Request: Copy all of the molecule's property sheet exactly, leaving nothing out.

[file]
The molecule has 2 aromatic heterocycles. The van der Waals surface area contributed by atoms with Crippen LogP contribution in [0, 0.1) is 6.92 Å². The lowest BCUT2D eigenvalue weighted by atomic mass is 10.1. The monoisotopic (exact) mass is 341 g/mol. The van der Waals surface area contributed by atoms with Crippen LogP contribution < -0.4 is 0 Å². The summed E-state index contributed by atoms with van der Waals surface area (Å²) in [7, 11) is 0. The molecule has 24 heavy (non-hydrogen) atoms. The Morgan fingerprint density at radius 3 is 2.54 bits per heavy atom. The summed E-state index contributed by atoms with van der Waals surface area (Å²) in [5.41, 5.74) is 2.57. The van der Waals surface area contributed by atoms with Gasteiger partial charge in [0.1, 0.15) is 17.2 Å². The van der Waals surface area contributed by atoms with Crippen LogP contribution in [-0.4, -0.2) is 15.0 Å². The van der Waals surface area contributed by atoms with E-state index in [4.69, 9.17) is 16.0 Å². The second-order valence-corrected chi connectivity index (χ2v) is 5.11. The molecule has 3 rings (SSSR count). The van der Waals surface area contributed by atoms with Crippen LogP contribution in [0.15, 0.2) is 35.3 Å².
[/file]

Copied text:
The molecule has 2 aromatic heterocycles. The van der Waals surface area contributed by atoms with Crippen LogP contribution in [0, 0.1) is 6.92 Å². The lowest BCUT2D eigenvalue weighted by atomic mass is 10.1. The monoisotopic (exact) mass is 341 g/mol. The van der Waals surface area contributed by atoms with Crippen LogP contribution < -0.4 is 0 Å². The summed E-state index contributed by atoms with van der Waals surface area (Å²) in [7, 11) is 0. The molecule has 24 heavy (non-hydrogen) atoms. The Morgan fingerprint density at radius 3 is 2.54 bits per heavy atom. The summed E-state index contributed by atoms with van der Waals surface area (Å²) in [5.41, 5.74) is 2.57. The van der Waals surface area contributed by atoms with Gasteiger partial charge in [0.1, 0.15) is 17.2 Å². The van der Waals surface area contributed by atoms with Crippen LogP contribution in [-0.4, -0.2) is 15.0 Å². The van der Waals surface area contributed by atoms with E-state index in [4.69, 9.17) is 16.0 Å². The second-order valence-corrected chi connectivity index (χ2v) is 5.11. The molecule has 3 rings (SSSR count). The van der Waals surface area contributed by atoms with Crippen LogP contribution in [0.15, 0.2) is 35.3 Å².